People living near proposed shale gas exploration sites have raised concerns over whether their communities will receive payments promised by the industry.
Within the next few months four shale gas plans in North Yorkshire, Nottinghamshire and Lancashire are likely to be decided.
But research by DrillOrDrop and people in Nottinghamshire shows that some shale gas communities may not receive money they’d expected because conditions restrict the exploration sites that qualify.
We’ve also confirmed that two pilot community benefit schemes are not yet underway. There is no definition of what is meant by “community”. There is no legal requirement for companies to pay the money nor details of how it will be distributed. Another scheme to compensate for underground access has no firm details.
Opponents of onshore drilling are critical. David Burley, of Frack Free South Yorkshire, said:
“It is now conceivable that operators could erect well pads and drill exploration wells all over the place and not pay a penny”.
These concerns coincide with suggestions today by a Professor of Geology at Edinburgh University that shale gas companies could use the legal definition of fracking to bypass some regulations.
£100,000 exploration offer
In June 2013, the industry body, UK Onshore Oil & Gas, announced its Shale Community Engagement Charter. This included a community benefit payment “at the exploration/appraisal stage of £100,000 per well site where hydraulic fracturing takes place”.
Companies that received exploration licences last year agreed to drill more than 60 shale gas wells in the next five years. And the community benefit scheme also covers earlier licences. So payments could run into millions of pounds.
But parish councillor, Jayne Watson, has discovered that her village of Misson, in north Nottinghamshire, will not qualify, even though the operator, IGas, wants to drill two shale gas wells.
The UKOOG £100,000 payment is restricted to sites where wells are fracked. IGas’s planning application, due to be decided by Nottinghamshire County Council in the summer, says the company will not frack at this stage.
What is fracking?
Even where fracking does take place, the UKOOG scheme may not pay out.
UKOOG has confirmed it will apply the definition of fracking in the Infrastructure Act, based on the volume of fluid used to hydraulically fracture a well.
So, for a site to qualify for the community benefit scheme, an operator must use more than 1,000 cubic metres of fluid at each stage of hydraulic fracturing, or more than 10,000 cubic metres of fluid in total.
Third Energy proposes to frack its existing KM8 well at Kirby Misperton using a total of 3,291 cubic metres of fluid. Only one of the five proposed fracking stages will use more than 1,000 cubic metres.
DrillOrDrop asked the Oil and Gas Authority whether this qualified as fracking under the Infrastructure Act. In response to our Freedom of Information request, the OGA said it did not.
The OGA said:
“Although stage 5 would exceed the 1,000m3 threshold specified in sub-section 4B(1)(b)(i) [of the Infrastructure Act], stages 1 through 4 would not meet or exceed the 1,000m3 threshold and condition 4B(1)(b)(i) would therefore not be met.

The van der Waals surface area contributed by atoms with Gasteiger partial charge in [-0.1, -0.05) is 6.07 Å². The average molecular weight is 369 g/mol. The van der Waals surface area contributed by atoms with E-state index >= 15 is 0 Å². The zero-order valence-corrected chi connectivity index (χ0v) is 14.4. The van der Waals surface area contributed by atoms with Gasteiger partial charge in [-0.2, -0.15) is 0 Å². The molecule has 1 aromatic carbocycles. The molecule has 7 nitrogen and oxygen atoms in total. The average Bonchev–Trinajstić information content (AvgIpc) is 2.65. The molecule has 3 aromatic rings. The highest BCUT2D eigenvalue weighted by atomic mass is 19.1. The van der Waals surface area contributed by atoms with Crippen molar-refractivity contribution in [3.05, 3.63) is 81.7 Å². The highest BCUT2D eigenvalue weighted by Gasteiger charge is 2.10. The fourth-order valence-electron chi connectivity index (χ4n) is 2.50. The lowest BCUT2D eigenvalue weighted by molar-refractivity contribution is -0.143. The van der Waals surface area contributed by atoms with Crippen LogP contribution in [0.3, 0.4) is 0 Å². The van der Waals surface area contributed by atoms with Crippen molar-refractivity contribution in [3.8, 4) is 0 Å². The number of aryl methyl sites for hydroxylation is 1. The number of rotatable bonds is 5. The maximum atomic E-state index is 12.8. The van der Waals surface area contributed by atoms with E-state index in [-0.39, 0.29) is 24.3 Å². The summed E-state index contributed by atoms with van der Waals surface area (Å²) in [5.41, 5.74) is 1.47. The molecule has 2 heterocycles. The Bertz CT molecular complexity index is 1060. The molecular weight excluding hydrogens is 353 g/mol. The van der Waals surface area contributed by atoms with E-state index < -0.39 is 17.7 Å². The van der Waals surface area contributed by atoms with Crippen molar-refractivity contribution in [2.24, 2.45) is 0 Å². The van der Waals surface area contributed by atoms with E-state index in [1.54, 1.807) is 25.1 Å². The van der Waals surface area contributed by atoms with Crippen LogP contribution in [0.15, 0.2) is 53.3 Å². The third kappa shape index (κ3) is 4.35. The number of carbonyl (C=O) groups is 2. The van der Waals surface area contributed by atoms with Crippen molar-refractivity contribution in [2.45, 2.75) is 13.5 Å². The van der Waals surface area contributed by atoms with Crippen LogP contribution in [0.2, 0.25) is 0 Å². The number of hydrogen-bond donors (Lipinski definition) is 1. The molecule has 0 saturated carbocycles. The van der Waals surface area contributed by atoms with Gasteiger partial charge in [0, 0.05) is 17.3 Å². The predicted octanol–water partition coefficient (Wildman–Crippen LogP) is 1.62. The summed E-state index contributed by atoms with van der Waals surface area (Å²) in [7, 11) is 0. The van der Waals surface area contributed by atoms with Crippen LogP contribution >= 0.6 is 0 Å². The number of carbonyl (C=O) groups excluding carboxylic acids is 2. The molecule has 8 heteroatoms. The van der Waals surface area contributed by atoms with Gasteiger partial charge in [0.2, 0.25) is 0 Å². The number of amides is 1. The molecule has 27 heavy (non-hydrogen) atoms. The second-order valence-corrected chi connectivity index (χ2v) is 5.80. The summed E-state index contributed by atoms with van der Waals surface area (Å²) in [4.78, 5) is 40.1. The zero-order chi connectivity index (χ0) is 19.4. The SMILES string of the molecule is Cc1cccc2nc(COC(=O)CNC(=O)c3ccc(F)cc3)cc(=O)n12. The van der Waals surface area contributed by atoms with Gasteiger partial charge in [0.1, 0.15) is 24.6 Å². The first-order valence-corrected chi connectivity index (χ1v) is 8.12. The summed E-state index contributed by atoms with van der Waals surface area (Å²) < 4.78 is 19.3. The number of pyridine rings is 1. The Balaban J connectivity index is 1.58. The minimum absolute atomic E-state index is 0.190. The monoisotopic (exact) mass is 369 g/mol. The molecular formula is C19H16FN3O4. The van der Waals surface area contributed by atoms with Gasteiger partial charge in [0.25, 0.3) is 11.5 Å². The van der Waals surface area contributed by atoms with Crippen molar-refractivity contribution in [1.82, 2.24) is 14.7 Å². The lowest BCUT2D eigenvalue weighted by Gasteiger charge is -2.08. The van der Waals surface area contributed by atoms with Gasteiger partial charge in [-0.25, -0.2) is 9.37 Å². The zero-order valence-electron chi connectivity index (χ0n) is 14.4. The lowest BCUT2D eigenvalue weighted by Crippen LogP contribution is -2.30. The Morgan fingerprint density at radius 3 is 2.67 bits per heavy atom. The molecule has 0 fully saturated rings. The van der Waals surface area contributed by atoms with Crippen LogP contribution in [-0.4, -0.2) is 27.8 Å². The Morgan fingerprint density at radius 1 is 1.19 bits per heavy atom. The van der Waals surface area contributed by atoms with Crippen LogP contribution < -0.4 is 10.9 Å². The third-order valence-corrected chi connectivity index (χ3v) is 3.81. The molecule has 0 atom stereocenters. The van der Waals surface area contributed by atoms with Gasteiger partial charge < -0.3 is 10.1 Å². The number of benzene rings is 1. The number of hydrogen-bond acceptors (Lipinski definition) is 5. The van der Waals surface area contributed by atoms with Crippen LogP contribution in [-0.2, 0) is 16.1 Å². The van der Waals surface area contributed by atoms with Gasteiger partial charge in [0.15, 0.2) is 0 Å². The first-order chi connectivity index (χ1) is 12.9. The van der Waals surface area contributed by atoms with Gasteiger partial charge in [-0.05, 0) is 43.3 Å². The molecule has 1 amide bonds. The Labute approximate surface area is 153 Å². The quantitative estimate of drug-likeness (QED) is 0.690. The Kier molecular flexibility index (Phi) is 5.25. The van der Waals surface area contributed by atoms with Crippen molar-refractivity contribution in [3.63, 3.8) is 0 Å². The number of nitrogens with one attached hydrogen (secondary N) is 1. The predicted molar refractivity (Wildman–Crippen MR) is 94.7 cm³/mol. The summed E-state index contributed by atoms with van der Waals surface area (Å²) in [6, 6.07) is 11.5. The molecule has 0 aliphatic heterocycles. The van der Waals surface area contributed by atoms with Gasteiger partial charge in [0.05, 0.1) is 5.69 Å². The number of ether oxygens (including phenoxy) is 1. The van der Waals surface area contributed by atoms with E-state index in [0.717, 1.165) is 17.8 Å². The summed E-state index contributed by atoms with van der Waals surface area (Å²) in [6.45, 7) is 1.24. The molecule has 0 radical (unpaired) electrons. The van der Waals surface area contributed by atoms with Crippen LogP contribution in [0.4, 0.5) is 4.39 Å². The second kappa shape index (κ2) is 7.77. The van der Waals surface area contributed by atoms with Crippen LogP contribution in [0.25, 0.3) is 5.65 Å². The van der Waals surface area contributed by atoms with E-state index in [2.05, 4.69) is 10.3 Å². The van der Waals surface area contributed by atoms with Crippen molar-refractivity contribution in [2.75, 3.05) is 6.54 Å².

“The total volume injected would not exceed 10,000m3 and condition 4B(1)(b)(ii) would therefore also not be met. As neither of the two conditions is met, the example provided would not qualify as associated hydraulic fracturing.”
Third Energy told us it had “publicly committed to providing the £100,000 community benefit as set out in the UKOOG scheme” for the KM8 well. But other operators whose volumes of fracking fluid do not meet the Infrastructure Act definition may choose not to pay out.
This afternoon, Professor Stuart Haszeldine, of Edinburgh University, told The Guardian thousands of wells fractured in the US from 2000-2010 would not have qualified as fracking under the UK definition.
Even if a well were fracked and the volume of fluid met the definition in the Infrastructure Act, the £100,000 community benefit is voluntary and not covered by legislation.
Last year, The Telegraph reported comments by Tom Crotty, of INEOS, that his company had not agreed to the upfront payments for exploration.
He told the paper:
“We want to share the benefits but there is also sharing of the risk. So if you drill and there is nothing there, there is no gas and there is no money.”
A spokesperson for INEOS told us last week that the company had signed up to the £100,000 scheme. It also proposes to pay 4% of gross revenues to landowners and 2% to communities.
We asked UKOOG what happened if a company decided it would not pay the money.
“If a company does not abide by UKOOG’s Community Engagement Charter they will no longer be part of the organisation”.
What is a community?
Research by DrillOrDrop has also confirmed that there is currently no agreed definition of what is a “community” under the community benefit payment scheme.
UKOOG has said:
“Local communities will typically be defined as those groups of properties that are closest to the site and its main access routes.”
But it added:
“It would be impossible to define a community for example simply by drawing a circle round the site as each site will have different physical and logistical characteristics. Therefore, boundaries of the local community will be defined on a site-by-site basis in conjunction with the community.”
UKOOG said two pilot projects were “currently envisaged” in Lancashire, where Cuadrilla’s plans for two shale gas sites are being considered by a planning inspector, and in North Yorkshire. It said:
“These pilots are there to help us understand and formulate how to define communities. In general operators will discuss issues such as boundaries with as wide a group of stakeholders as possible.”
UKOOG said “local communities have been made aware of the process” and would get more details if the sites in Lancashire and North Yorkshire were approved.
It said the pilot projects would be facilitated by UK Community Foundations and its local organisations, Two Ridings Community Foundation and the Community Foundation for Lancashire and Merseyside.